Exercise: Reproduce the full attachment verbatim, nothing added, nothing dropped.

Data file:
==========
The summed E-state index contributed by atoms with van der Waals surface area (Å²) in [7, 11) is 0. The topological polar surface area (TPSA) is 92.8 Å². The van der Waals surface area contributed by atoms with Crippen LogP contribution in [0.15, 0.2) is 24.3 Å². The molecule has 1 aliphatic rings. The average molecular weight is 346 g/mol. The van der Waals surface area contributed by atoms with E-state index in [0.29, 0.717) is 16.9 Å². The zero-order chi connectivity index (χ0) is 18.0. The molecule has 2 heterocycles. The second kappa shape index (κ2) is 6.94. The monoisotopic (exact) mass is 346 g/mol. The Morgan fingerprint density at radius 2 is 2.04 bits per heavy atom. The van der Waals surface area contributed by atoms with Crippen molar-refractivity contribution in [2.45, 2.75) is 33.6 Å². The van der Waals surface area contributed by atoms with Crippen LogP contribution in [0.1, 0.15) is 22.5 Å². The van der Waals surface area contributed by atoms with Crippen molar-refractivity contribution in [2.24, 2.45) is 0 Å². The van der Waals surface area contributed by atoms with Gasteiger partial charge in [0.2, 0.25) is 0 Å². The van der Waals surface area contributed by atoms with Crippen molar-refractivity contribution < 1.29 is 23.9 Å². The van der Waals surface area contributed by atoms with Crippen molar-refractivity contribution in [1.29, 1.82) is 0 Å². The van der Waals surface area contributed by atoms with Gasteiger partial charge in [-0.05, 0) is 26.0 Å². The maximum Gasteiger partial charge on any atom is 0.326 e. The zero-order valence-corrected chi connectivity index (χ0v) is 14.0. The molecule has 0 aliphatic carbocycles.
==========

The summed E-state index contributed by atoms with van der Waals surface area (Å²) in [7, 11) is 0. The topological polar surface area (TPSA) is 92.8 Å². The van der Waals surface area contributed by atoms with Crippen LogP contribution in [0.15, 0.2) is 24.3 Å². The molecule has 1 aliphatic rings. The average molecular weight is 346 g/mol. The van der Waals surface area contributed by atoms with E-state index in [0.29, 0.717) is 16.9 Å². The zero-order chi connectivity index (χ0) is 18.0. The molecule has 2 heterocycles. The second kappa shape index (κ2) is 6.94. The monoisotopic (exact) mass is 346 g/mol. The Morgan fingerprint density at radius 2 is 2.04 bits per heavy atom. The van der Waals surface area contributed by atoms with Crippen molar-refractivity contribution in [2.45, 2.75) is 33.6 Å². The van der Waals surface area contributed by atoms with Crippen LogP contribution in [0.1, 0.15) is 22.5 Å². The van der Waals surface area contributed by atoms with Crippen molar-refractivity contribution in [2.24, 2.45) is 0 Å². The van der Waals surface area contributed by atoms with Gasteiger partial charge in [0.2, 0.25) is 0 Å². The van der Waals surface area contributed by atoms with Crippen molar-refractivity contribution < 1.29 is 23.9 Å². The van der Waals surface area contributed by atoms with Crippen molar-refractivity contribution in [1.29, 1.82) is 0 Å². The van der Waals surface area contributed by atoms with Gasteiger partial charge in [-0.05, 0) is 26.0 Å². The maximum Gasteiger partial charge on any atom is 0.326 e. The zero-order valence-corrected chi connectivity index (χ0v) is 14.0. The molecule has 0 aliphatic carbocycles.